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R-XVI did more than educate my son

By Linda Emley

On March 20, Steve Hitchcock was the moderator for the Richmond School Board candidates forum and I went to see my friend moderate. As I sat waiting for it to start, I thought to myself about all the things I should be doing. I even felt a little guilty being there because the school board no longer affects me since all my children are grown.

After it was over, I realized that it does effect me and everyone else who lives in Richmond because it’s our future citizens that are being molded by this school board and the staff they support.

Many issues were discussed. Teacher retention and salaries are important, but one of the most important duties of a school system is helping “all” students get a good education. I had a “special needs” child, so I have a different view of education.

In the good-old days, schools weren’t always the best at taking care of children who were different. They were labeled as a “problem child” and many dropped out or never made it past 8th grade.

In 1979, my oldest son started kindergarten in Richmond and my youngest son graduated from RHS in 2011. I saw many changes in my 32 years as a Richmond parent. I want to share the story of my youngest son and what it is like to have a child who is different.

My son is an “Aspie.” He has Asperger’s syndrome, which is also known as the “absent minded professor” syndrome.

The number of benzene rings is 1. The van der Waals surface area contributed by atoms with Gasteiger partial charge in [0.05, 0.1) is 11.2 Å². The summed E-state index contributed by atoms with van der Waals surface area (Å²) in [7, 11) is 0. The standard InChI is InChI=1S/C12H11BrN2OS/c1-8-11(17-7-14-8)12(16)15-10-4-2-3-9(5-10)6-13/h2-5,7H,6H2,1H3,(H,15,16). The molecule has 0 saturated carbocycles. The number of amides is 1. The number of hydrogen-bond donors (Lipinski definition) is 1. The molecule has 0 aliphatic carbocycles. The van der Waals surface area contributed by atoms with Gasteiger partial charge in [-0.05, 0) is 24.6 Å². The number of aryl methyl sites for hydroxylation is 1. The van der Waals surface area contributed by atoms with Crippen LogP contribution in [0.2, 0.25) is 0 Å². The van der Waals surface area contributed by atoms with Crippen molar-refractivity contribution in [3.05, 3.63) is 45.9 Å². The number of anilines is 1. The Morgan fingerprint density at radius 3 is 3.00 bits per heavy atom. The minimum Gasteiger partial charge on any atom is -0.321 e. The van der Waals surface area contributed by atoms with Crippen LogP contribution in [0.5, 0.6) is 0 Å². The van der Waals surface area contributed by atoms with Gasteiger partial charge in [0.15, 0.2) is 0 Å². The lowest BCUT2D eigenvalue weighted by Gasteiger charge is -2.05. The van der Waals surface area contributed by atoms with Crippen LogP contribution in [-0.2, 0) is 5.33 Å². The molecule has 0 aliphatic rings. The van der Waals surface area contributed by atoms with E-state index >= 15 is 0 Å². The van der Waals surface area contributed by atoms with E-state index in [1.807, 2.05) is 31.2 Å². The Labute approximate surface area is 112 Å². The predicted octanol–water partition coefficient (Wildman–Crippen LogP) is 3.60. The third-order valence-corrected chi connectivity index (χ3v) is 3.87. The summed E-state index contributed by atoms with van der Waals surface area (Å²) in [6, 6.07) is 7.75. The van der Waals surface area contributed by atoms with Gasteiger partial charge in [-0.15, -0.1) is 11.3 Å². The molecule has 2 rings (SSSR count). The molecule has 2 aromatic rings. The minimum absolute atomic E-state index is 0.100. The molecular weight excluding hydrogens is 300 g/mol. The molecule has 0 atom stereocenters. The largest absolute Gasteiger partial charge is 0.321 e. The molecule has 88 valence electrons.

Aspies have high IQs, but lack normal social skills because they march to a different drummer.He looks like a normal 21-year-old, but he has been 30 since he was 5. He plays video games while listening to CNN. He’s a very serious person whose world is black or white. There are no shades of gray.

One day he was sitting in a shopping cart while we waited in a check-out line. There was a guy ahead of us buying cigarettes. My son asked him, “Did you know those things will kill you?” The guy laughed and said, “I’m sure you’re right.” So my baby boy said, “Then why are you buying them?” To make a long story short, life is different at my house.

Asperger people usually focus on one topic at a time, which leads them to becoming an expert on that subject. My son can discuss world politics, but he does not know the postal zip code for Richmond. Why would you clutter your mind with small details? He has no friends his age because he has always been an adult. He does not like change, loud noises and most people.

People have speculated that these famous people are or were “Aspies”: Robin Williams, Henry Ford, Mark Twain, Thomas Edison, Beethoven, Dan Aykroyd, Mozart, Michelangelo, Thomas Jefferson, Albert Einstein, Alfred Hitchcock, Bill Gates, Bob Dylan, Howard Hughes and Elvis. These people excelled in their chosen fields, but for everyone who makes it, there are many others that don’t.